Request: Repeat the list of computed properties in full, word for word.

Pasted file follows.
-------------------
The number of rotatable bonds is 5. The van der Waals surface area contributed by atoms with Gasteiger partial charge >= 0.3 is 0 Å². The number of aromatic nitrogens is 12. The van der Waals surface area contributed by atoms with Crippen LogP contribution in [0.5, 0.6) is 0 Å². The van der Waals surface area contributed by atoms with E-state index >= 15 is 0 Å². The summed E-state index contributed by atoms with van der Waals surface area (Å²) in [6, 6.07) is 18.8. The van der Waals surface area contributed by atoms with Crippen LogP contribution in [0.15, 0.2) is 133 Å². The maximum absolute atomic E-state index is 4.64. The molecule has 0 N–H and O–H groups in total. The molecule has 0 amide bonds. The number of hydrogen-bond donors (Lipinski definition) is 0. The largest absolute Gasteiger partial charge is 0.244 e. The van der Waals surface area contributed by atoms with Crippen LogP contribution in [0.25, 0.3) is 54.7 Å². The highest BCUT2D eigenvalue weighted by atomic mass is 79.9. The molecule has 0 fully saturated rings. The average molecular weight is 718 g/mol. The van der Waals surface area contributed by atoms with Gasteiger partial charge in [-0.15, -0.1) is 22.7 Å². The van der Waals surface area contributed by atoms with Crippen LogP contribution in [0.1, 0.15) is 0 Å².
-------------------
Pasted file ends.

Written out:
The number of rotatable bonds is 5. The van der Waals surface area contributed by atoms with Gasteiger partial charge >= 0.3 is 0 Å². The number of aromatic nitrogens is 12. The van der Waals surface area contributed by atoms with Crippen LogP contribution in [0.5, 0.6) is 0 Å². The van der Waals surface area contributed by atoms with E-state index >= 15 is 0 Å². The summed E-state index contributed by atoms with van der Waals surface area (Å²) in [6, 6.07) is 18.8. The van der Waals surface area contributed by atoms with Crippen LogP contribution in [0.15, 0.2) is 133 Å². The maximum absolute atomic E-state index is 4.64. The molecule has 0 N–H and O–H groups in total. The molecule has 0 amide bonds. The number of hydrogen-bond donors (Lipinski definition) is 0. The largest absolute Gasteiger partial charge is 0.244 e. The van der Waals surface area contributed by atoms with Crippen LogP contribution in [0.25, 0.3) is 54.7 Å². The highest BCUT2D eigenvalue weighted by atomic mass is 79.9. The molecule has 0 fully saturated rings. The average molecular weight is 718 g/mol. The van der Waals surface area contributed by atoms with Gasteiger partial charge in [-0.15, -0.1) is 22.7 Å². The van der Waals surface area contributed by atoms with Crippen LogP contribution in [0.1, 0.15) is 0 Å².